“Bastards!” Mick just couldn’t help himself. “That missing money—our money!—is in somebody’s pockets. These guys lost billions of our bank deposits, our money, money we thought was guaranteed, by making high-risk investments that failed, and then they receive golden parachutes —bonuses in the ten- to fifty-million dollar range. Probably to keep their mouths shut. Simply unbelievable! Just not acceptable!
Sara smiled. “Yes. What I can tell you, though, to agitate your acrimony, is about the extent of leverage, which was a huge abuse–unethical for sure, but unfortunately, maybe not illegal, unless…”
“Like?” Mick prodded.
“Well, the average leverage…”
“Please explain leverage,” Lottie interrupted.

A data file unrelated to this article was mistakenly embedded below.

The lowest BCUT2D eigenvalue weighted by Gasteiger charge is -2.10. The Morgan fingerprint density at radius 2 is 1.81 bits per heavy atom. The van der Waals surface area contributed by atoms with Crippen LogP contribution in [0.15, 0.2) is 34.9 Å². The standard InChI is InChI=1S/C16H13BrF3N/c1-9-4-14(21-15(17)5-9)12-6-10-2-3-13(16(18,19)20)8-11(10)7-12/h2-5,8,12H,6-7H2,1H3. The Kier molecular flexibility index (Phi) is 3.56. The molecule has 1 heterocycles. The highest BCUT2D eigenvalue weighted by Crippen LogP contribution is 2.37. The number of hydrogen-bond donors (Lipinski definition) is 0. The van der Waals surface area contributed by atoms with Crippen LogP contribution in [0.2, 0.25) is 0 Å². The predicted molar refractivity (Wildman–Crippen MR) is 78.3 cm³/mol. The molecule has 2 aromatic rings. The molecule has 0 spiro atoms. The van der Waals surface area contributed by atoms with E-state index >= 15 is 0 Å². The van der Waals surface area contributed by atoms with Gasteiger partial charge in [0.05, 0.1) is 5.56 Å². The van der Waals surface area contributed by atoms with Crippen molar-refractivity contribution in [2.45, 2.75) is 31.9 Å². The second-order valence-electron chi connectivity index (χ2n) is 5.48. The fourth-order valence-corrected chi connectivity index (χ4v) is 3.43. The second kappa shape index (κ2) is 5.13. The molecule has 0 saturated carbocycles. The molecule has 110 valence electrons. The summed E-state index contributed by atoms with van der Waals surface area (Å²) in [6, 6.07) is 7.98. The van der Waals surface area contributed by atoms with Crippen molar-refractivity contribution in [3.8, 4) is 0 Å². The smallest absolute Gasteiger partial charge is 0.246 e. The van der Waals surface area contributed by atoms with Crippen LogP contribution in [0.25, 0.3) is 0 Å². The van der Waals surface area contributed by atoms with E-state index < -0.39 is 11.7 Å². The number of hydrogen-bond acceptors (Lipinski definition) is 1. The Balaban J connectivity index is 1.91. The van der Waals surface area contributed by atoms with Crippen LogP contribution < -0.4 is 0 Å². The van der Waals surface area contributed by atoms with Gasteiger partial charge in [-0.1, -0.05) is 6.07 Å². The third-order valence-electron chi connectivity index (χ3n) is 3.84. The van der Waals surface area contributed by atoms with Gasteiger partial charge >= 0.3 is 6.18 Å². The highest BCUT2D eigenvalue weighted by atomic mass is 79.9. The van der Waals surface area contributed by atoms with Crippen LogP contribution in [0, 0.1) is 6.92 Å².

“Debt, borrowing,” Barney the professor answered. “Like a house: you may not have enough of your own cash to pay for it, so you borrow somebody else’s cash. The more of your money you have in it, the more risk to you, like if you lose the house, you lose your own money. The more of somebody else’s money, the more risk to them–you lose their money. That’s leverage.”
“But don’t you just go to the bank to borrow the money?”
“Yes,” Mick said, “but it isn’t the bank’s money you’re borrowing. It belongs to people who have entrusted their savings with the bank, expecting it to be safe.”
“Oh, yeah. I think I see,” Lottie said.
“The average leverage ratio with these big institutions,”
Sara continued, “was pretty close to 40:1. Meaning that for
every dollar they invested of their money, they borrowed